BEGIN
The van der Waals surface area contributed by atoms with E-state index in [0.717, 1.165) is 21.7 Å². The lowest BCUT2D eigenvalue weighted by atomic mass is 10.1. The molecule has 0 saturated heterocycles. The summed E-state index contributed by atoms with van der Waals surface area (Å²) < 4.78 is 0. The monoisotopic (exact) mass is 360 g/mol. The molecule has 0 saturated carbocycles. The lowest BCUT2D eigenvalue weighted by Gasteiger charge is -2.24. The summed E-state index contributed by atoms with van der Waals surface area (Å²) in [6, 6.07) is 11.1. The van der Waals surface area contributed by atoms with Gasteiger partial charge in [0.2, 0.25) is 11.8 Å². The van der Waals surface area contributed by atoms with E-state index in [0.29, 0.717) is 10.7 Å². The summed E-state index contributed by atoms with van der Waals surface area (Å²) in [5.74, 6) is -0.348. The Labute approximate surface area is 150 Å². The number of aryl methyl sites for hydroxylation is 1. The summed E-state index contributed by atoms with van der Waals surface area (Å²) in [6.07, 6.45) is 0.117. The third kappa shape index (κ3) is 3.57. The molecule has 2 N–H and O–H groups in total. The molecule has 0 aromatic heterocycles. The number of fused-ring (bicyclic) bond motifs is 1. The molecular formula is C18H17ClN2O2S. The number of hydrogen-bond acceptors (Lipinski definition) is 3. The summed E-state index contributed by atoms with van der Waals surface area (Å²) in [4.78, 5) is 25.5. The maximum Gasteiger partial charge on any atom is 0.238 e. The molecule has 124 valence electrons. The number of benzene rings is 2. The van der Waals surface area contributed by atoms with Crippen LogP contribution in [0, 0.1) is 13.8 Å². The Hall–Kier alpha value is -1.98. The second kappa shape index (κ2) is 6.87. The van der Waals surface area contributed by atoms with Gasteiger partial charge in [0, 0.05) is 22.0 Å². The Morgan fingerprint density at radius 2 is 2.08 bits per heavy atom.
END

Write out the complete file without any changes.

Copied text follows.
The van der Waals surface area contributed by atoms with E-state index in [0.717, 1.165) is 21.7 Å². The lowest BCUT2D eigenvalue weighted by atomic mass is 10.1. The molecule has 0 saturated heterocycles. The summed E-state index contributed by atoms with van der Waals surface area (Å²) < 4.78 is 0. The monoisotopic (exact) mass is 360 g/mol. The molecule has 0 saturated carbocycles. The lowest BCUT2D eigenvalue weighted by Gasteiger charge is -2.24. The summed E-state index contributed by atoms with van der Waals surface area (Å²) in [6, 6.07) is 11.1. The van der Waals surface area contributed by atoms with Gasteiger partial charge in [0.2, 0.25) is 11.8 Å². The van der Waals surface area contributed by atoms with E-state index in [0.29, 0.717) is 10.7 Å². The summed E-state index contributed by atoms with van der Waals surface area (Å²) in [5.74, 6) is -0.348. The Labute approximate surface area is 150 Å². The number of aryl methyl sites for hydroxylation is 1. The summed E-state index contributed by atoms with van der Waals surface area (Å²) in [6.07, 6.45) is 0.117. The third kappa shape index (κ3) is 3.57. The molecule has 2 N–H and O–H groups in total. The molecule has 0 aromatic heterocycles. The number of fused-ring (bicyclic) bond motifs is 1. The molecular formula is C18H17ClN2O2S. The number of hydrogen-bond acceptors (Lipinski definition) is 3. The summed E-state index contributed by atoms with van der Waals surface area (Å²) in [4.78, 5) is 25.5. The maximum Gasteiger partial charge on any atom is 0.238 e. The molecule has 124 valence electrons. The number of benzene rings is 2. The van der Waals surface area contributed by atoms with Crippen LogP contribution in [0, 0.1) is 13.8 Å². The Hall–Kier alpha value is -1.98. The second kappa shape index (κ2) is 6.87. The van der Waals surface area contributed by atoms with Gasteiger partial charge in [0, 0.05) is 22.0 Å². The Morgan fingerprint density at radius 2 is 2.08 bits per heavy atom.